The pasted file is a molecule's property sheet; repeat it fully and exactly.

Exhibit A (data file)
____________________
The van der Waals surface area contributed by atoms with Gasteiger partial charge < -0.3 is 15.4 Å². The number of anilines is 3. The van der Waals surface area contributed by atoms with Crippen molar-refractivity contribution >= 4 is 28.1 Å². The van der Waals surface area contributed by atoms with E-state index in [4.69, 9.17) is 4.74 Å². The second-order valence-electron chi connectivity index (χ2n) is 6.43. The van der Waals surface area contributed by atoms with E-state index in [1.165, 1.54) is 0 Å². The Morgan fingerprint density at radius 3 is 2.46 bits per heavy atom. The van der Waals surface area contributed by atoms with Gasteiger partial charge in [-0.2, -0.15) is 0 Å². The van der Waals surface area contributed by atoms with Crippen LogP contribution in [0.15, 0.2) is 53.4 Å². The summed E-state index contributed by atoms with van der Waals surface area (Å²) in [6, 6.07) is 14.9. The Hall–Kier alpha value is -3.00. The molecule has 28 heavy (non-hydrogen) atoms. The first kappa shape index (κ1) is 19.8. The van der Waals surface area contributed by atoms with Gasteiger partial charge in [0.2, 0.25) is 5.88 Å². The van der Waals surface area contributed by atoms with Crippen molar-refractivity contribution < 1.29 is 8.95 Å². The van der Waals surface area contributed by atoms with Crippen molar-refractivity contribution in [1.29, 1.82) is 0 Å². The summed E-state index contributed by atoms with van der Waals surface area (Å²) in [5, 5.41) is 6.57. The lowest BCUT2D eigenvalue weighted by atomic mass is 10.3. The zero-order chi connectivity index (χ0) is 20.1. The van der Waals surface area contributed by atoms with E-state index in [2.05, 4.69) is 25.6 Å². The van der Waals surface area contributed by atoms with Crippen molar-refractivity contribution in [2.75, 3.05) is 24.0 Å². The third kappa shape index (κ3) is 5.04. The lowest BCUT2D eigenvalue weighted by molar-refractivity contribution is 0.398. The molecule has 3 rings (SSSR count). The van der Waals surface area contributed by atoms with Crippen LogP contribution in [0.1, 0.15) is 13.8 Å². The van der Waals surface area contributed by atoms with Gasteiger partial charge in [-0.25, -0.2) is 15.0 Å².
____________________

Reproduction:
The van der Waals surface area contributed by atoms with Gasteiger partial charge < -0.3 is 15.4 Å². The number of anilines is 3. The van der Waals surface area contributed by atoms with Crippen molar-refractivity contribution >= 4 is 28.1 Å². The van der Waals surface area contributed by atoms with E-state index in [4.69, 9.17) is 4.74 Å². The second-order valence-electron chi connectivity index (χ2n) is 6.43. The van der Waals surface area contributed by atoms with E-state index in [1.165, 1.54) is 0 Å². The Morgan fingerprint density at radius 3 is 2.46 bits per heavy atom. The van der Waals surface area contributed by atoms with Gasteiger partial charge in [-0.2, -0.15) is 0 Å². The van der Waals surface area contributed by atoms with Crippen LogP contribution in [0.15, 0.2) is 53.4 Å². The summed E-state index contributed by atoms with van der Waals surface area (Å²) in [6, 6.07) is 14.9. The Hall–Kier alpha value is -3.00. The molecule has 28 heavy (non-hydrogen) atoms. The first kappa shape index (κ1) is 19.8. The van der Waals surface area contributed by atoms with Gasteiger partial charge in [0.2, 0.25) is 5.88 Å². The van der Waals surface area contributed by atoms with Crippen molar-refractivity contribution < 1.29 is 8.95 Å². The van der Waals surface area contributed by atoms with Crippen molar-refractivity contribution in [1.29, 1.82) is 0 Å². The summed E-state index contributed by atoms with van der Waals surface area (Å²) in [5, 5.41) is 6.57. The lowest BCUT2D eigenvalue weighted by atomic mass is 10.3. The zero-order chi connectivity index (χ0) is 20.1. The van der Waals surface area contributed by atoms with E-state index in [2.05, 4.69) is 25.6 Å². The van der Waals surface area contributed by atoms with Crippen molar-refractivity contribution in [2.75, 3.05) is 24.0 Å². The third kappa shape index (κ3) is 5.04. The lowest BCUT2D eigenvalue weighted by molar-refractivity contribution is 0.398. The molecule has 3 rings (SSSR count). The van der Waals surface area contributed by atoms with Crippen LogP contribution in [0.1, 0.15) is 13.8 Å². The van der Waals surface area contributed by atoms with Gasteiger partial charge in [-0.25, -0.2) is 15.0 Å².